A mourning crowd passed Queen Elizabeth II’s coffin overnight at a public wake at Westminster Hall in London. Britons and people from around the world paid their final respects to the longest-reigning monarch in UK history ahead of her funeral on Monday.
After days of processions and rituals, as the queen’s body was carried to London from Balmoral, Scotland, where she died last Thursday (8) at the age of 96, this was the opportunity for the common people to participate in the ceremony. . Many tearfully passed the flag-lined coffin.
Authorities expect about 750,000 people by the end of the public wake on Monday morning.
King Charles, his sons, Princes William and Harry, and other royals joined earlier in a solemn procession to accompany Queen Elizabeth’s coffin on Wednesday, the day the monarch’s body made its final journey, leaving Buckingham Palace.
Crowds gathered in central London to witness the Queen being carried from the palace to Parliament, as artillery guns fired salutes and Big Ben played, in the latest in a series of moving ceremonies.
Carried in a carriage of arms, draped in the banner called the Royal Standard and with the Crown of the Imperial State placed on a pillow atop a wreath, the coffin containing Elizabeth’s body was carried away in a slow, somber procession from his London home to Westminster Hall, where he will stay for four days.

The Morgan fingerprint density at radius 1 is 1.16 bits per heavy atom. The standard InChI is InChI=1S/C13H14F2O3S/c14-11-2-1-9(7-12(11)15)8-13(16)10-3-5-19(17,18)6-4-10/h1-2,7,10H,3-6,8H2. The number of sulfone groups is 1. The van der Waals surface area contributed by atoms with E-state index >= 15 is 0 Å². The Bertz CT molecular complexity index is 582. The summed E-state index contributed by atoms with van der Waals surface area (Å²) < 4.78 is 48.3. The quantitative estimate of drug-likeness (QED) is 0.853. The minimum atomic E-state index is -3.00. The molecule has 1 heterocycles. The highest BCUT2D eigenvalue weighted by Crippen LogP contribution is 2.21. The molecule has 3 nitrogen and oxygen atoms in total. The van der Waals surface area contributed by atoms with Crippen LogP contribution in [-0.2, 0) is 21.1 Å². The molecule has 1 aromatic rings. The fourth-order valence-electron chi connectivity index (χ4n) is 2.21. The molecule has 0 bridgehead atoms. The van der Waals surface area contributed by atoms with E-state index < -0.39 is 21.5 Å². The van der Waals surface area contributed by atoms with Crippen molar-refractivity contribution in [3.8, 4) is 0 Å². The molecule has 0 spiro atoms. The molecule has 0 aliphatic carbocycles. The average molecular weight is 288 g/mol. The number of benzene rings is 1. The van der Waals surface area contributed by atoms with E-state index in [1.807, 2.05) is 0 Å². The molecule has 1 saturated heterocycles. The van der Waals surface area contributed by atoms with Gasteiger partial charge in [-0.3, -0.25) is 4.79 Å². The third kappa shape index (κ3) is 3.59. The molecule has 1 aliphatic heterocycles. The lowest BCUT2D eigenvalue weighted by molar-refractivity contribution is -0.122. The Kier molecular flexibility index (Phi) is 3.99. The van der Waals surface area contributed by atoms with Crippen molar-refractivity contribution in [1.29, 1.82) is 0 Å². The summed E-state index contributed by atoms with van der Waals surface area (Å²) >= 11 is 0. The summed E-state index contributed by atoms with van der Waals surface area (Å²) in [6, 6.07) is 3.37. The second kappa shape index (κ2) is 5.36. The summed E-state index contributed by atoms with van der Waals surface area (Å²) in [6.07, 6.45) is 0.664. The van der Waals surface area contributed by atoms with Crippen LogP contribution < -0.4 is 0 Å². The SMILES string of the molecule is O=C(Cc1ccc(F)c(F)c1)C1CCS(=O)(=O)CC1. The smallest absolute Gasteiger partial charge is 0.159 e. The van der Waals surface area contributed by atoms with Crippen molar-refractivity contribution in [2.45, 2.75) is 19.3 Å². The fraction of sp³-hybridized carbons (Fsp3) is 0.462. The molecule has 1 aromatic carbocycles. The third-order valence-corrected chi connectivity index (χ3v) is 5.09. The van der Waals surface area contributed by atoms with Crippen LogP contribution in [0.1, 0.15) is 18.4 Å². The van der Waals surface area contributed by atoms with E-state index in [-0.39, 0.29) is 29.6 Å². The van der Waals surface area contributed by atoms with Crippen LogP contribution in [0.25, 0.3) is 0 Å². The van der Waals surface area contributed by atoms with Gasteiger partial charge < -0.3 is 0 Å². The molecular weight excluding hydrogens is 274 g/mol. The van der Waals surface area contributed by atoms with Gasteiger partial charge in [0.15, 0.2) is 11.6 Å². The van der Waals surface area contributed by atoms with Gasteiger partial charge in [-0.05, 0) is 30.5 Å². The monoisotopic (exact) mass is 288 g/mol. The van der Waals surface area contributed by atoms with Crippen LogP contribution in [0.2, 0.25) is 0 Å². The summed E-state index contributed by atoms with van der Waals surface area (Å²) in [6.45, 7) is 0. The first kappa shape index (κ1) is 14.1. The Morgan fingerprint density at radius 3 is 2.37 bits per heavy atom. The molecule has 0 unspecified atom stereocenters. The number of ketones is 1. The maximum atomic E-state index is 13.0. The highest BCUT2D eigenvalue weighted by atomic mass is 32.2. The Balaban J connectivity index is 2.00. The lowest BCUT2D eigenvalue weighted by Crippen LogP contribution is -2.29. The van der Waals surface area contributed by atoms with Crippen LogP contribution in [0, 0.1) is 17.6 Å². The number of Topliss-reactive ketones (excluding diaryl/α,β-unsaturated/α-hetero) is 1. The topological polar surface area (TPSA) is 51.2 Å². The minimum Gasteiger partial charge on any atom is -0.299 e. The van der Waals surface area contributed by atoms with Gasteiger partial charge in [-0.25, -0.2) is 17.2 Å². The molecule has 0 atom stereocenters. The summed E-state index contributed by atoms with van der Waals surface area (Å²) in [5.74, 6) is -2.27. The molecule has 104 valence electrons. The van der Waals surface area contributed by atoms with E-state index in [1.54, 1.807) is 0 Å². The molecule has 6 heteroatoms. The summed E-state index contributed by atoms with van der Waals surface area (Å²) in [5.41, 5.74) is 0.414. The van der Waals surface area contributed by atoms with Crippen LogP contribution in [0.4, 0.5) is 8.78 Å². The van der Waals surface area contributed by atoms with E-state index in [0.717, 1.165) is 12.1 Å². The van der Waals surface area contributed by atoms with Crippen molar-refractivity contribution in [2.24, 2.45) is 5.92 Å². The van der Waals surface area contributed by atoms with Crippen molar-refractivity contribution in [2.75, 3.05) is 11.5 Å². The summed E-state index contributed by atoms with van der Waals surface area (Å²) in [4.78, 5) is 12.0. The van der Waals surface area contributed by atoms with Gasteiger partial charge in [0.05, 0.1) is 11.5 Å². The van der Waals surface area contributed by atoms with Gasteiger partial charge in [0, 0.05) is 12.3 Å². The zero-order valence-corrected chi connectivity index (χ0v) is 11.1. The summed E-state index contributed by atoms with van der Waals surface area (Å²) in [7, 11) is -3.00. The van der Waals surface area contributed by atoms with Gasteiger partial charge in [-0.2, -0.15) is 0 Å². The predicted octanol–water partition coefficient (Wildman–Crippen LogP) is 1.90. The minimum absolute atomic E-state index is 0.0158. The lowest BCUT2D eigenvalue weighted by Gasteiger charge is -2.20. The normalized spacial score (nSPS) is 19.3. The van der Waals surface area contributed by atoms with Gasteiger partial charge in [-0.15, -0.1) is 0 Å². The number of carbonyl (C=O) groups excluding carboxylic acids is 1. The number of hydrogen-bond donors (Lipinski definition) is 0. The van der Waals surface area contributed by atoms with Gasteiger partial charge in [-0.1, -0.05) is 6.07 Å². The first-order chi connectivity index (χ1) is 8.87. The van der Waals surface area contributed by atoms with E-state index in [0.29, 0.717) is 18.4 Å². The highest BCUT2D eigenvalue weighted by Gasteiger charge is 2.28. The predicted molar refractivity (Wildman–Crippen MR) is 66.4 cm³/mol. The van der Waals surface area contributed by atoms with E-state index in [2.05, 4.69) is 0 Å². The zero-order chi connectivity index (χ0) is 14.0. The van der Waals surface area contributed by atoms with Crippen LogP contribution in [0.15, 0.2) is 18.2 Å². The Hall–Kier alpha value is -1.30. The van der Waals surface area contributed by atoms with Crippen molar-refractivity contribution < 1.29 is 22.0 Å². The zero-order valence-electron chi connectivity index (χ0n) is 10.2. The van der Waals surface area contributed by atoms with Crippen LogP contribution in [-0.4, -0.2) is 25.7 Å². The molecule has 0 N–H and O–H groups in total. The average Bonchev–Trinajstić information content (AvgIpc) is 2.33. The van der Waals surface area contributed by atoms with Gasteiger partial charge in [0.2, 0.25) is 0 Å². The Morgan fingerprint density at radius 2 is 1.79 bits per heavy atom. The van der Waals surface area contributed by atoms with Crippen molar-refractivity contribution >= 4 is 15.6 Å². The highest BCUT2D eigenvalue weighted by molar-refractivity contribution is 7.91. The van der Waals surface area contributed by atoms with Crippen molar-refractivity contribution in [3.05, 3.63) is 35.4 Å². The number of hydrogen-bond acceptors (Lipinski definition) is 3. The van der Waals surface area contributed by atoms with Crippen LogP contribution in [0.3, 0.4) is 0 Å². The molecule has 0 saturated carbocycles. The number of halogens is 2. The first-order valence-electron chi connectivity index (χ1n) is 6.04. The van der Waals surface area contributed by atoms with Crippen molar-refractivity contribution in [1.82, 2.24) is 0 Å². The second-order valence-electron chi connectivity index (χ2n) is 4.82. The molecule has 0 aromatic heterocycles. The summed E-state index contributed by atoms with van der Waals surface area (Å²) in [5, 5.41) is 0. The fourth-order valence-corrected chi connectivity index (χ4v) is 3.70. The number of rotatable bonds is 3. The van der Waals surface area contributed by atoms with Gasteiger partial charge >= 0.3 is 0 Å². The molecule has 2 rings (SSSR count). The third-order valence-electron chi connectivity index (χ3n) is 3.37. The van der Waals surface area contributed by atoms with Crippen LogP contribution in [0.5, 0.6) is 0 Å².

Walking close behind were Charles and his brothers Anne, Andrew and Edward.
In a second group were Charles’ children, Princes William and Harry, a sad scene reminiscent of the day when, as boys 25 years ago, they followed the coffin of their mother, Princess Diana, carried in a similar procession through the center of the English capital.
It was also a symbolic display of unity, as William, 40, now Prince of Wales, and Harry, 37, Duke of Sussex, reportedly say little to each other after a bitter falling-out over the past two years.
“It was very emotional to see the family. It was a powerful demonstration of unity,” said Jenny Frame, 54, who waited more than four hours to see the procession.
Paul Wiltshire, 65, commented: “I don’t think we’ll ever see anything like this, or a queen like that again. The end of an era.”
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